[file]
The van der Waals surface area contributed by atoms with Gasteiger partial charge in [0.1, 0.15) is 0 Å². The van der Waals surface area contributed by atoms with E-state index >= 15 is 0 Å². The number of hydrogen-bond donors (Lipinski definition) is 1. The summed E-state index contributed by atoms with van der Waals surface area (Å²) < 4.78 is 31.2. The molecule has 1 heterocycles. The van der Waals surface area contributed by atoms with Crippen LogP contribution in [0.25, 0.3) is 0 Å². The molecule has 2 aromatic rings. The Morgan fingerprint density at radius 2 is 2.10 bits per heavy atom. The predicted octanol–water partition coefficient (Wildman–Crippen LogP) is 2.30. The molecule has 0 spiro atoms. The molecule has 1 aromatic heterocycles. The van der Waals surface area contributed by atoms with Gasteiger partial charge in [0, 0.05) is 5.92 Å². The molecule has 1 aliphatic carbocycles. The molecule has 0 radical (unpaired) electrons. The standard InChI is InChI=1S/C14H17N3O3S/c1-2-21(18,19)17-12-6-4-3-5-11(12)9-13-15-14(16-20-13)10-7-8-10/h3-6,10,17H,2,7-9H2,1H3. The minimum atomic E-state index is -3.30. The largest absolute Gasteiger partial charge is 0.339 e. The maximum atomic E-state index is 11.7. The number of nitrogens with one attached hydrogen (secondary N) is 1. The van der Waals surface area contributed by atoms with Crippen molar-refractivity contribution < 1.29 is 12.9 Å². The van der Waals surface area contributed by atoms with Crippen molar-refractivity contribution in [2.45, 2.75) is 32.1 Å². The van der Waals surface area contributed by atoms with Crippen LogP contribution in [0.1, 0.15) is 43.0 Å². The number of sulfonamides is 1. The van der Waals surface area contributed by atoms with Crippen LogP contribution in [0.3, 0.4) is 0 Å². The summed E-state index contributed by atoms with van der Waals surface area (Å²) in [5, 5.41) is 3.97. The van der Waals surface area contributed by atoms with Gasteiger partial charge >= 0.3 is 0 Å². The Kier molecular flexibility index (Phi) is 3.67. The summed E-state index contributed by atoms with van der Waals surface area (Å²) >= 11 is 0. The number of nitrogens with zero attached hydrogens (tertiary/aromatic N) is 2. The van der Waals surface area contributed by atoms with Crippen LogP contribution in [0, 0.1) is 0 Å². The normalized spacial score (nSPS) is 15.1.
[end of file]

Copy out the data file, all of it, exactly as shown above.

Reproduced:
The van der Waals surface area contributed by atoms with Gasteiger partial charge in [0.1, 0.15) is 0 Å². The van der Waals surface area contributed by atoms with E-state index >= 15 is 0 Å². The number of hydrogen-bond donors (Lipinski definition) is 1. The summed E-state index contributed by atoms with van der Waals surface area (Å²) < 4.78 is 31.2. The molecule has 1 heterocycles. The van der Waals surface area contributed by atoms with Crippen LogP contribution in [0.25, 0.3) is 0 Å². The molecule has 2 aromatic rings. The Morgan fingerprint density at radius 2 is 2.10 bits per heavy atom. The predicted octanol–water partition coefficient (Wildman–Crippen LogP) is 2.30. The molecule has 0 spiro atoms. The molecule has 1 aromatic heterocycles. The van der Waals surface area contributed by atoms with Gasteiger partial charge in [0, 0.05) is 5.92 Å². The molecule has 1 aliphatic carbocycles. The molecule has 0 radical (unpaired) electrons. The standard InChI is InChI=1S/C14H17N3O3S/c1-2-21(18,19)17-12-6-4-3-5-11(12)9-13-15-14(16-20-13)10-7-8-10/h3-6,10,17H,2,7-9H2,1H3. The minimum atomic E-state index is -3.30. The largest absolute Gasteiger partial charge is 0.339 e. The maximum atomic E-state index is 11.7. The number of nitrogens with one attached hydrogen (secondary N) is 1. The van der Waals surface area contributed by atoms with Crippen molar-refractivity contribution < 1.29 is 12.9 Å². The van der Waals surface area contributed by atoms with Crippen molar-refractivity contribution in [2.45, 2.75) is 32.1 Å². The van der Waals surface area contributed by atoms with Crippen LogP contribution in [0.1, 0.15) is 43.0 Å². The number of sulfonamides is 1. The van der Waals surface area contributed by atoms with Crippen LogP contribution in [0.3, 0.4) is 0 Å². The summed E-state index contributed by atoms with van der Waals surface area (Å²) in [5, 5.41) is 3.97. The van der Waals surface area contributed by atoms with Gasteiger partial charge >= 0.3 is 0 Å². The Kier molecular flexibility index (Phi) is 3.67. The summed E-state index contributed by atoms with van der Waals surface area (Å²) >= 11 is 0. The number of nitrogens with zero attached hydrogens (tertiary/aromatic N) is 2. The van der Waals surface area contributed by atoms with Crippen LogP contribution in [0, 0.1) is 0 Å². The normalized spacial score (nSPS) is 15.1.